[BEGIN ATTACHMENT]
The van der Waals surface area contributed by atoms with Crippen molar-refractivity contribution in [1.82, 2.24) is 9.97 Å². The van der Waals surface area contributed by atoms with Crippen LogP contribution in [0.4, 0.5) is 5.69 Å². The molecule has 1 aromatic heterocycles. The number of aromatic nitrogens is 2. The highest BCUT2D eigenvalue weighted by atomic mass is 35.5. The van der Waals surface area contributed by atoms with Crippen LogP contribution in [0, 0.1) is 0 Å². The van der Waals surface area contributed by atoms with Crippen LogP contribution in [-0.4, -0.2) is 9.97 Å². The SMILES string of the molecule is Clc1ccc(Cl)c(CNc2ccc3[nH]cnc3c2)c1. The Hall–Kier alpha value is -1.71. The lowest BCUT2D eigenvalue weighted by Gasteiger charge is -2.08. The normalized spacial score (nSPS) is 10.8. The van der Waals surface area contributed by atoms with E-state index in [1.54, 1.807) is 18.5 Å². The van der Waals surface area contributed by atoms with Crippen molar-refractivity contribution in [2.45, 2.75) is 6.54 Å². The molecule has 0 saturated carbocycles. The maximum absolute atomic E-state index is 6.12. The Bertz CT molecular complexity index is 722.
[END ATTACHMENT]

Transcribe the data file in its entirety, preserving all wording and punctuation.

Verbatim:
The van der Waals surface area contributed by atoms with Crippen molar-refractivity contribution in [1.82, 2.24) is 9.97 Å². The van der Waals surface area contributed by atoms with Crippen LogP contribution in [0.4, 0.5) is 5.69 Å². The molecule has 1 aromatic heterocycles. The number of aromatic nitrogens is 2. The highest BCUT2D eigenvalue weighted by atomic mass is 35.5. The van der Waals surface area contributed by atoms with Crippen LogP contribution in [0, 0.1) is 0 Å². The van der Waals surface area contributed by atoms with Crippen LogP contribution in [-0.4, -0.2) is 9.97 Å². The SMILES string of the molecule is Clc1ccc(Cl)c(CNc2ccc3[nH]cnc3c2)c1. The Hall–Kier alpha value is -1.71. The lowest BCUT2D eigenvalue weighted by Gasteiger charge is -2.08. The normalized spacial score (nSPS) is 10.8. The van der Waals surface area contributed by atoms with E-state index in [1.54, 1.807) is 18.5 Å². The van der Waals surface area contributed by atoms with Crippen molar-refractivity contribution in [2.45, 2.75) is 6.54 Å². The molecule has 0 saturated carbocycles. The maximum absolute atomic E-state index is 6.12. The Bertz CT molecular complexity index is 722.